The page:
Most Americans call Facebook their social media home with 68% managing their own active accounts. A hub to share photos, videos, and news, the urge to overshare becomes too powerful to resist at times. Though counted among the more annoying breaches of online etiquette, the worst that can happen from an oversharing episode isn’t necessarily embarrassment – it could compromise your identity.
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In addition to Facebook, the average American juggles at least one other online account to help store other sensitive personal data. From financial accounts to medical information storage, keeping track of what’s really out there can easily get away from us. On average, Americans use three different sites containing personal and identifying data. Smart cyber criminals know how to gather pieces of information about us from these multiple platforms, and eventually even gaining access themselves. As many as 35% of adults online have had information like account numbers compromised and another 29% have had someone actually hack into their social media or email accounts. Avoid the trap of magical thinking that guides our thoughts to a “it won’t happen to me” scenario. In 2017 alone, millennials were the top demographic to report losing money to fraud, accounting for 40% of victims. The truth us that everyone is vulnerable and the more we share online, the more we put ourselves at risk.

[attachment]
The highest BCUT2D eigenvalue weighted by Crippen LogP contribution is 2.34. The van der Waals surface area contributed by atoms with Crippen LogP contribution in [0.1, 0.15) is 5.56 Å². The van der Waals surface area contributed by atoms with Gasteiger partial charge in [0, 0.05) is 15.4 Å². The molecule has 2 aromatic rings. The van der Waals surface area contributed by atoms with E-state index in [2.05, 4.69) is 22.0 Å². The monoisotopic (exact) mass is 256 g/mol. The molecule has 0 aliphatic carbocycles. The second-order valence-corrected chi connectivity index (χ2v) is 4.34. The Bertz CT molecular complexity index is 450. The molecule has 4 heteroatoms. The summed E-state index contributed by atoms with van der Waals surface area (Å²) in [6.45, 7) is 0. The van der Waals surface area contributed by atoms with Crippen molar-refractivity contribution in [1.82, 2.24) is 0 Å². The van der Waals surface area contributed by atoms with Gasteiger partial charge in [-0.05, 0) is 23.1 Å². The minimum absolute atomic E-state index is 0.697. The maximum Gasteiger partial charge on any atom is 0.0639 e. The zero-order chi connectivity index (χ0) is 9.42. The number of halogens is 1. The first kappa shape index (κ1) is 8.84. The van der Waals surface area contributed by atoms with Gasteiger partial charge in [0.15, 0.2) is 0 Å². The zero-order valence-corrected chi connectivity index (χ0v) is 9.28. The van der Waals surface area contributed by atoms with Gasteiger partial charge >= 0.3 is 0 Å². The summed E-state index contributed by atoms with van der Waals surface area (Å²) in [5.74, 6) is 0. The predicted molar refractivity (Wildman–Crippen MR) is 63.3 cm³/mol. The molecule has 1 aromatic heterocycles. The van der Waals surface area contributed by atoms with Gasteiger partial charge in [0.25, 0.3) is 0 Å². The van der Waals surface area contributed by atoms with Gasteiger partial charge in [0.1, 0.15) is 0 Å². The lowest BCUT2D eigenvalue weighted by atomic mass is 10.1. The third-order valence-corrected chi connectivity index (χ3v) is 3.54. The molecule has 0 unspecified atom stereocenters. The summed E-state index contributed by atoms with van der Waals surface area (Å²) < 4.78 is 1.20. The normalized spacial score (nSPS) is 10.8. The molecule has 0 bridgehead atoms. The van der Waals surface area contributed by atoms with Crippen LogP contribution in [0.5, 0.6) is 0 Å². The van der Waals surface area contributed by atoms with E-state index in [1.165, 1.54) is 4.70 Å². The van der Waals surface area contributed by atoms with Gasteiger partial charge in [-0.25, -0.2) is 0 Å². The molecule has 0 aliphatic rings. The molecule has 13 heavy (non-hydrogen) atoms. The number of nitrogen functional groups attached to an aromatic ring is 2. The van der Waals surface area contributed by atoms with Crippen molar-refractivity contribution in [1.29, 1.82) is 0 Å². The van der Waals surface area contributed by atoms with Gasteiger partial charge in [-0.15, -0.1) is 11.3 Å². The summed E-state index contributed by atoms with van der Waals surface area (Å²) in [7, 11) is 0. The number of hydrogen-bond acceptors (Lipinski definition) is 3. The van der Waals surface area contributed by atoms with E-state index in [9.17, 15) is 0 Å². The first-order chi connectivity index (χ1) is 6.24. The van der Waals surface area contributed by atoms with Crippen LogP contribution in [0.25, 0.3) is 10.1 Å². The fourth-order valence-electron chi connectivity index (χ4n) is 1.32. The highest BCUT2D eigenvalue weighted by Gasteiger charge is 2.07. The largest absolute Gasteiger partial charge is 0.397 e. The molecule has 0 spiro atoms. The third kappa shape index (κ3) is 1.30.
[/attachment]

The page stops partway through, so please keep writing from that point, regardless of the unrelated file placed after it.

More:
Personal online accounts aside, even a Google search of your own name can show revealing results. Handling over 3.5 billion searches every day, Google acts as something of a virtual crystal ball. Showing results to everyone from potential future employers to cyber criminals alike, what you can see when you search your own name is likely what everyone else can see as well. More than half of millennials have searched their own name on Google at least once, and over one in then Gen Zers do so on a daily basis. For cyber criminals and scammers, a Google search is often a jumping off point when it comes to accumulating information on a certain victim. Garnering everything from Facebook profiles to usernames, assembled information can build a highly exploitable and personalized attack. Using a mixture of digital knowhow and social engineering, targeted email phishing scams can hit us right where it hurts, preying on our insecurities.
Ready to take control of your online presence? Detailed in this infographic is all you need to know about online data safety from Facebook security settings to Google search results.